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  • Writer's pictureBen Kitay

Are Your Soft Drinks Sized And Priced Right?

Soft drink sizing and pricing has undergone revolutionary changes in the last five years, but the foodservice industry has generally been slow to respond to the changes. What are the trends, and what is the optimum equation of sizing and retail pricing? Here we will examine those issues with an emphasis on informing QSR and fast casual.

What Soft Drink Companies are Doing

In general, soft drink companies have been taking sizes down and charging more per ounce for their products. Recent moves by Coke, Pepsi, and Dr. Pepper have included the introduction and promotion of the 8oz can multipacks in grocery stores. The 8oz can represents a departure from the 12oz can which held the position as the standard for many years.

The rationale given for this move was related to their anti-obesity efforts. Smaller sizes mean less calories per serving. But the real impact is a price increase. One ounce of the product in an 8-ounce size costs the consumer 42% more than the 12oz package. The cost per ounce for the 8oz is $0.05 versus $0.035 for the 12oz.

Importantly, smaller has been a trend for the last five years. While the soft drink companies employ this strategy to boost their profits…it amounts to a price increase…they have not recommended this approach to their foodservice customers. That’s because the revenue model is different. The only way for soft drink companies to increase their fountain revenue in foodservice is by selling more syrup to you. If they recommend a size reduction, it will negatively impact their revenue and profit.

What Should Foodservice Operators Do?

What about YOUR revenue and profit? Can you benefit from a fresh look at your sizing and pricing?

A recent survey conducted by BevTrust found that foodservice operators are largely in the same sizing and pricing mode as they have been for the last 25 years. Most operators have either two or three sizes, with the smallest size being in the 20-24oz range and the largest in the 32-44oz range.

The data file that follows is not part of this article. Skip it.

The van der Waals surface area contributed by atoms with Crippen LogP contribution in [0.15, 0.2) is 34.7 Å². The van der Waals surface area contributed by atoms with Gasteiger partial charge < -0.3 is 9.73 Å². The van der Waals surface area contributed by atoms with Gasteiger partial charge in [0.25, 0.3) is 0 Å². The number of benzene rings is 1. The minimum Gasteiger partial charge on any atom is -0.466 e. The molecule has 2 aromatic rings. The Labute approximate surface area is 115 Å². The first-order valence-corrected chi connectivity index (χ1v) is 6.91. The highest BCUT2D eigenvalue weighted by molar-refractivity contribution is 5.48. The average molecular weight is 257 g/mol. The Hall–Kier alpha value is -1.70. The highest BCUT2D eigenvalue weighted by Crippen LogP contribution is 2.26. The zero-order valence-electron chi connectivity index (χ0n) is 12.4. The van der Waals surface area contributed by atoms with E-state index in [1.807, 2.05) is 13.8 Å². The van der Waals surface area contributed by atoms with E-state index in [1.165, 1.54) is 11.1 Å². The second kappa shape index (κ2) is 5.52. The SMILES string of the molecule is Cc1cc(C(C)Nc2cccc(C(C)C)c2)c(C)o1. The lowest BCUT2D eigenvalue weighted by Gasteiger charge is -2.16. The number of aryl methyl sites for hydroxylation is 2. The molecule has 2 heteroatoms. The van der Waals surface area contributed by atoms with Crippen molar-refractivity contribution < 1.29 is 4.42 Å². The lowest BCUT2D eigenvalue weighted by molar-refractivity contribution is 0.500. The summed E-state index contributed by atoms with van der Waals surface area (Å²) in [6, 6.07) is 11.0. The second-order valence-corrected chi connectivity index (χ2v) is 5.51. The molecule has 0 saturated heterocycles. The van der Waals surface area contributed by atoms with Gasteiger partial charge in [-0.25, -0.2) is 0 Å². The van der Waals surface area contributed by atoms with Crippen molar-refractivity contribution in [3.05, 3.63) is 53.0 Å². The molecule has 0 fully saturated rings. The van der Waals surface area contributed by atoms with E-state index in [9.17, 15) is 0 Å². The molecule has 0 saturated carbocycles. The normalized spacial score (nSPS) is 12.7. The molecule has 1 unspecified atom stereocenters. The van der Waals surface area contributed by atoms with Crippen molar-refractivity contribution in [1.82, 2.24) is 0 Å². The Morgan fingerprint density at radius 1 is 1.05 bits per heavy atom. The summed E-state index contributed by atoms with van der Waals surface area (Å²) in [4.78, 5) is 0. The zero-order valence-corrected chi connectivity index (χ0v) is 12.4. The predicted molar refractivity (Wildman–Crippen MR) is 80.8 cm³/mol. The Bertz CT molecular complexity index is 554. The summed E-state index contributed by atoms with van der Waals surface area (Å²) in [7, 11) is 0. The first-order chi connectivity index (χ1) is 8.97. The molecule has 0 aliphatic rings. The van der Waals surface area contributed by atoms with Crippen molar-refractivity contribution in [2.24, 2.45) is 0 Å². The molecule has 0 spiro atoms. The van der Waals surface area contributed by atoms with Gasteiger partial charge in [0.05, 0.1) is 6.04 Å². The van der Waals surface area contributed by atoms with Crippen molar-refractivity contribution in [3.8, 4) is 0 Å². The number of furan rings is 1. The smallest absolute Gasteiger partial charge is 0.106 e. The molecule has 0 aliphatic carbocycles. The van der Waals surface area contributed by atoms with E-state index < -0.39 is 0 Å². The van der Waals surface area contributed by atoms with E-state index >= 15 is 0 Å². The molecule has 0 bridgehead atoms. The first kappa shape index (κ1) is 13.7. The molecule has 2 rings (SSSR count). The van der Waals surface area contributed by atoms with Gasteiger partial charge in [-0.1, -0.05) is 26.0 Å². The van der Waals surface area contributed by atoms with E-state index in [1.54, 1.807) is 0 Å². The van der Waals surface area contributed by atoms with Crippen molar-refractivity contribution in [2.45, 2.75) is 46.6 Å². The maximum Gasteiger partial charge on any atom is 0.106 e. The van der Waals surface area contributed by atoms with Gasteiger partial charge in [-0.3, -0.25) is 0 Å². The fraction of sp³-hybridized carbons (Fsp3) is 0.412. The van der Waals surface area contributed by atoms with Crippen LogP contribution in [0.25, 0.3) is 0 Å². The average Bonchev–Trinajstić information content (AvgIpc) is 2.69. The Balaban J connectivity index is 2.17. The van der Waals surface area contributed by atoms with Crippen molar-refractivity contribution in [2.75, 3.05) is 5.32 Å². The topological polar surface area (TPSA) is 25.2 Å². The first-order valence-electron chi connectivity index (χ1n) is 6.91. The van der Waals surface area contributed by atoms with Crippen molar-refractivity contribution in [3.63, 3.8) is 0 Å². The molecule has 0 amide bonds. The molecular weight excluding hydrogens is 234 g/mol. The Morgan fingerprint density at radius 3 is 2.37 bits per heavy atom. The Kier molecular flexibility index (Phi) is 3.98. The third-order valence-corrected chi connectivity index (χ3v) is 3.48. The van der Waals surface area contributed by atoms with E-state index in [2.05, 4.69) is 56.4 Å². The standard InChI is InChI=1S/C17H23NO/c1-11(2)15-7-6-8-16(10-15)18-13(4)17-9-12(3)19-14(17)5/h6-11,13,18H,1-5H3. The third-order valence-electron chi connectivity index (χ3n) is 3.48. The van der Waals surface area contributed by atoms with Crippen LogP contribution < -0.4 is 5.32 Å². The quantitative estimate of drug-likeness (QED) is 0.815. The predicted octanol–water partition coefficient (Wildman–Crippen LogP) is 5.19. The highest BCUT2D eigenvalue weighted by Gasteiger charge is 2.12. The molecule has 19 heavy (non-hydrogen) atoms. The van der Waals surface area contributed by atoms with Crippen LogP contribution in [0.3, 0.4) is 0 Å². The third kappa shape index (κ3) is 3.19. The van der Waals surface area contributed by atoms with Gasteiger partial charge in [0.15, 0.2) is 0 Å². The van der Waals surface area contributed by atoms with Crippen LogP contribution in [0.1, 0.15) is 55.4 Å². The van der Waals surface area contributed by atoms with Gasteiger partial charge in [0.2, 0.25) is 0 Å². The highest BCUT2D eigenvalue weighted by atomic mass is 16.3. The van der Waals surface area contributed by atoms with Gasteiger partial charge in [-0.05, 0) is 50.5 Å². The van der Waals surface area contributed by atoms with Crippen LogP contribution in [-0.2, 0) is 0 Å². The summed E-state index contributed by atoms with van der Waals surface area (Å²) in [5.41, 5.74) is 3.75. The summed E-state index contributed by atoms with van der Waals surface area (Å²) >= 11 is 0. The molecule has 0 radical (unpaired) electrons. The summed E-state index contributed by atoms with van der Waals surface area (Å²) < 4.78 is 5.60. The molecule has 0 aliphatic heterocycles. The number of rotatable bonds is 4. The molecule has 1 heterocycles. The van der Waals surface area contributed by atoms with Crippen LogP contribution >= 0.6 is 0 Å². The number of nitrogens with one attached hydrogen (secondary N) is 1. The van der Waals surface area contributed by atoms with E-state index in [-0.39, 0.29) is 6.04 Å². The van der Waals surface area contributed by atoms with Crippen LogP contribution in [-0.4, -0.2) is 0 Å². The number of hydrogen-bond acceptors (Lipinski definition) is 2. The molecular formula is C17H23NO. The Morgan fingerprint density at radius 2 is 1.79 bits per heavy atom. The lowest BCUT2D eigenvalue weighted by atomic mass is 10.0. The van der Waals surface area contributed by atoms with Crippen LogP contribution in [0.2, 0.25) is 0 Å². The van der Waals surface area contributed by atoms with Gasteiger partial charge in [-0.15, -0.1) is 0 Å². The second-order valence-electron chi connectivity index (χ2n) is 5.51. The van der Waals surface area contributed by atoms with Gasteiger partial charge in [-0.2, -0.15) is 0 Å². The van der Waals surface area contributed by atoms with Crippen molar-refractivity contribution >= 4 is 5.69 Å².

But sizing in foodservice appears to be way out of sync with the standard in choice venues like grocery. The smallest foodservice size is usually 2.5 times the size of the standard grocery store single serving size. The largest foodservice size is 5.5 times the grocery single serve standard.

Foodservice operators may be beginning to catch on, though. In the same recent BevTrust survey, two of the largest QSR operators in the world seem to have caught the change and acted upon it. Both of them reduced their smallest size to 16oz and the largest size to 32oz. Such a move would significantly raise their profit even if they lowered their pricing. See the following chart:

By lowering overall food cost and shifting the mix back to the middle size, this operator gained a 5% improvement in gross soft drink profit. And that included keeping the price steady on the largest size while dropping prices on the two smaller sizes.


For foodservice operators, paying attention to what the soft drink companies do in grocery makes good sense. Following their lead on sizing and pricing can have a significant impact on how much money you make selling drinks.

For more information and help in analyzing the impact, contact Ben Kitay, COO of BevTrust Associates at


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